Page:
The breed derives its name from the village from where it originates: Pulikulam in Sivagangai district. It is said that this village derived its name ‘Pulikulam’ (Tiger Pond) a few centuries back, because of the presence of tigers in the dense forests that used to quench their thirst in the pond. It is said that the bulls of the village were capable of fighting ferociously with tigers. It is also bred in Madurai, Virudhunagar and Theni districts in Tamil Nadu.
‘Palingu maadu’, ‘Mani maadu’, ‘Jallikattu maadu’, ‘Mattu maadu’ and ‘Kilakattu maaadu’ are the other names of this breed. This indigenous breed is popularly used for Jallikattu. It is a drought-resistant breed and is used as a draught breed rather than milk production as the yield is less compared to other breeds. It supplies good manure and muscle power for ploughing the land, thus contributing to significant organic farming.
The Pulikulam’s population of around 90,000 in 1995 has come down drastically to about 16,000 animals in recent years in and around Madurai district. In the past, the Yadava community made up 99 per cent of the cowherds rearing the Pulikulam, while the remaining 1 per cent was from the Mukkulathor community. But now, the trend has changed. Many people of different communities rear this breed for the sake of Jallikattu as it is considered to be a prestigious sport.
In the past, this breed was maintained in the villages from October up to the harvest season in January and then would be let loose in the nearby hills and forests for grazing. But the restrictions by the forest department for grazing and penning inside the forests led to the dwindling of their numbers. Today, these animals are penned overnight in the fields of private individuals where their urine and dung fertilises the soil. Farmers from Kerala pay Rs 10 for a kilogram of this breed’s dung, which is used as manure for cash crops such as pepper and cardamom.
This breed is resistant to foot-and-mouth disease, tuberculosis and brucellosis. Generally, the males will be dark grey in colour while the females will be white or grey. While the males have large humps, the females have small ones. The bulls are very vigorous, strong and swift. They are aggressive and hav the power of endurance. The price of a 6-month-old male calf is Rs 20,000-Rs 25,000. If a mature bull is undefeated in Jallikattu, its price can go up to Rs 5 lakh.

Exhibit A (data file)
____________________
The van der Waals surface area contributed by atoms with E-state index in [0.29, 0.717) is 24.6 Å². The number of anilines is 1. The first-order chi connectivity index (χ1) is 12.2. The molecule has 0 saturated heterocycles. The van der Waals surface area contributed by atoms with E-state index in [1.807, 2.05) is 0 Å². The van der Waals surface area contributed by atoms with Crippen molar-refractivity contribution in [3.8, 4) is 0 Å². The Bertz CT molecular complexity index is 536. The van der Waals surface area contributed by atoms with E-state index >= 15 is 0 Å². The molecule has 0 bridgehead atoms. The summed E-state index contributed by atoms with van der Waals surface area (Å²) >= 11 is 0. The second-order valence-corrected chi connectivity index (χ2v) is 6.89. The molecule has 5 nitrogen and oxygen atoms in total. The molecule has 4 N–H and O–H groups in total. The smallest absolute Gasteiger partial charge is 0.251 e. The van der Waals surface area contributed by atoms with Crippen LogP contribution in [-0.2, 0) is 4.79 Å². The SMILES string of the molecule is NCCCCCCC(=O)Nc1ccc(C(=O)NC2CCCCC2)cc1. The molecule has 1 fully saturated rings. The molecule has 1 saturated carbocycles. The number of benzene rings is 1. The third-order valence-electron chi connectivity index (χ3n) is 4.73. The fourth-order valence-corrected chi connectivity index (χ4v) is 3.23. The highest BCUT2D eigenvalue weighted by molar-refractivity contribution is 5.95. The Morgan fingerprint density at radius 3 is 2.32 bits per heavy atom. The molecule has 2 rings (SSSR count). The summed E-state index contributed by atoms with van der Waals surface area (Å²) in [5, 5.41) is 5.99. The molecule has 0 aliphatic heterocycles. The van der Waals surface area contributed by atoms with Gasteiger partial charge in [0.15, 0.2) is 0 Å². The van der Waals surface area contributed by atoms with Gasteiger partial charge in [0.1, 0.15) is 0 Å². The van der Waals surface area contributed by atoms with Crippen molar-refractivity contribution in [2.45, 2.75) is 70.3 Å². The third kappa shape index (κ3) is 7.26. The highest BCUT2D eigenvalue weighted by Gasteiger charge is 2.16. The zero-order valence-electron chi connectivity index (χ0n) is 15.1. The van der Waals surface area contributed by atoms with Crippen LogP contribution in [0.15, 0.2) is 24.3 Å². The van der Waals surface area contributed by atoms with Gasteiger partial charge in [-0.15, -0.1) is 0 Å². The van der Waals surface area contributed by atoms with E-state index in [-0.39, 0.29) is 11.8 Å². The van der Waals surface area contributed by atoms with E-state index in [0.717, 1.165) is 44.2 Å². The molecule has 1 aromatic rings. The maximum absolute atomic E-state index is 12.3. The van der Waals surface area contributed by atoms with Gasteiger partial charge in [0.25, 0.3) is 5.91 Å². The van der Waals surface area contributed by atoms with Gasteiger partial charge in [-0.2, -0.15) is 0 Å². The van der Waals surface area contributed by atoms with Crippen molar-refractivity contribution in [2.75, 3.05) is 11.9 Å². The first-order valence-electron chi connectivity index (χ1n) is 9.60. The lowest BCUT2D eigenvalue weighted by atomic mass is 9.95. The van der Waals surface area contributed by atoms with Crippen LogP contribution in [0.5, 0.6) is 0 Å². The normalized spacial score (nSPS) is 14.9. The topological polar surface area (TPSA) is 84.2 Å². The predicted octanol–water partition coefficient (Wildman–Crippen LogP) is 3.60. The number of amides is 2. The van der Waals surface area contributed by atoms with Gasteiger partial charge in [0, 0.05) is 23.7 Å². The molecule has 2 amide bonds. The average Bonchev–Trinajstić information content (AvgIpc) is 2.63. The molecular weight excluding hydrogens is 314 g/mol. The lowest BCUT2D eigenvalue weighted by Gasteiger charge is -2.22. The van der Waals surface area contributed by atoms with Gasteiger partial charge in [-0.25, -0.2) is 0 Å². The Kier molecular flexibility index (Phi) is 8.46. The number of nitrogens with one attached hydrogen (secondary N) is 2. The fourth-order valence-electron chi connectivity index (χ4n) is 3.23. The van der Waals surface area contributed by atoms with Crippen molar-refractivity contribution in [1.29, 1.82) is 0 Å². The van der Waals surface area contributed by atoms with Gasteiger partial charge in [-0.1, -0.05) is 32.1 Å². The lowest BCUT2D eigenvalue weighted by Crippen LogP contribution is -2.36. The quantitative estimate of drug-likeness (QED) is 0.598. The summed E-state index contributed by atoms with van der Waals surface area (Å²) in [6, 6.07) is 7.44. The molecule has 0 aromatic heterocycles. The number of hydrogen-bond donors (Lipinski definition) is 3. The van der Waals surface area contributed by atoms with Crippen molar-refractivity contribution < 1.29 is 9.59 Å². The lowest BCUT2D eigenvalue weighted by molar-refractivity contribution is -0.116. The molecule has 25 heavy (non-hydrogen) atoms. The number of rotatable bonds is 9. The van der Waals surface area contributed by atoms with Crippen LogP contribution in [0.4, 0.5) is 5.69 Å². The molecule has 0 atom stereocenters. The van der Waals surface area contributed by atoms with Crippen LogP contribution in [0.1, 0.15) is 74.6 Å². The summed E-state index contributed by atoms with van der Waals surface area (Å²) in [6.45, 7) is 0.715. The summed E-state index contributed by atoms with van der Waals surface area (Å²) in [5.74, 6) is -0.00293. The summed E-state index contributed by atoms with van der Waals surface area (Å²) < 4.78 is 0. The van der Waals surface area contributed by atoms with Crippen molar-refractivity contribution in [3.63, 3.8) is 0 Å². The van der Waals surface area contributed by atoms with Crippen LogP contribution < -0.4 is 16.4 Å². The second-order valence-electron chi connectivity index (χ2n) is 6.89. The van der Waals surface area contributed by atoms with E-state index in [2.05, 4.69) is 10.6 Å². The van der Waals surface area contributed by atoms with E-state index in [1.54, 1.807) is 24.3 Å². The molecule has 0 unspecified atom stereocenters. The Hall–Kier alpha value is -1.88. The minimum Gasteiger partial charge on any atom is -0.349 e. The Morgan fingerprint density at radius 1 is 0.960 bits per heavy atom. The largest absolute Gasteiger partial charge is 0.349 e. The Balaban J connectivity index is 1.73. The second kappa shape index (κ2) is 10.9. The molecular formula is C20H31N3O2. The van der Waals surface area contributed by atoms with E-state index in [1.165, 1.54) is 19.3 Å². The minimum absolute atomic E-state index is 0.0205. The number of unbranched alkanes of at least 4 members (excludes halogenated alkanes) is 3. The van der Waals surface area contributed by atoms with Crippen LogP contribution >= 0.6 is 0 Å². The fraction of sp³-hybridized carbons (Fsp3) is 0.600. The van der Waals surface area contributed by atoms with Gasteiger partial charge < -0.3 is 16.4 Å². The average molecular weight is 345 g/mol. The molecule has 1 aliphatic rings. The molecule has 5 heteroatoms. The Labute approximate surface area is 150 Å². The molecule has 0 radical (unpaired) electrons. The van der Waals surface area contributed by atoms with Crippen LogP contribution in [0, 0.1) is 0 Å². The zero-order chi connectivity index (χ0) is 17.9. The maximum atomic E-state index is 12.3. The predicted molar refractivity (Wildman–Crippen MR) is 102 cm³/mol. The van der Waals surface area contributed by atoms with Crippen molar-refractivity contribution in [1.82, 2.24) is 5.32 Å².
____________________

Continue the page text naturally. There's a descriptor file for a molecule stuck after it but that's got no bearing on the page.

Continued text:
The Breed Registration Committee (BRC) of National Bureau of Animal Genetic Resources (NBAGR) under the control of the Indian Council of Agricultural Research (ICAR) has approved and registered Pulikulam breed as an indigenous breed with the accession number ’01 Pulikulam Tamil Nadu INDIA_CATTLE_1800PULIKUOLAM_03035’.
Jallikatttu events were organised only in a few places in and around Madurai in the past. But after the ordinance permitting the event was passed in 2017, in many parts of the state, Jallikattu is now organised in a grand manner, with proper procedure, after getting due permission from the district collector concerned.
The mega Jallikattu organised in Viralimalai of Pudukottai district on January 20, 2019, with 1,353 bulls and around 500 tamers, has created a world record. Though medical centres and emergency operation theatres were arranged in advance to treat persons with simple as well as grievous injuries, two persons were gored to death. Fortunately, insurance has now been introduced for the first time not only for the tamers and the bulls, but also for the spectators. Valuable prizes distributed to the best bull-tamers and the owners of the best bulls include two cars, 10 motorcycles, 700 bicycles, gold and silver coins and home appliances.
Thus the lifting of the ban on Jallikattu, a historical sport considered to be a sign of bravery in Tamil Nadu, has helped the survival and betterment of the rare Pulikulam breed.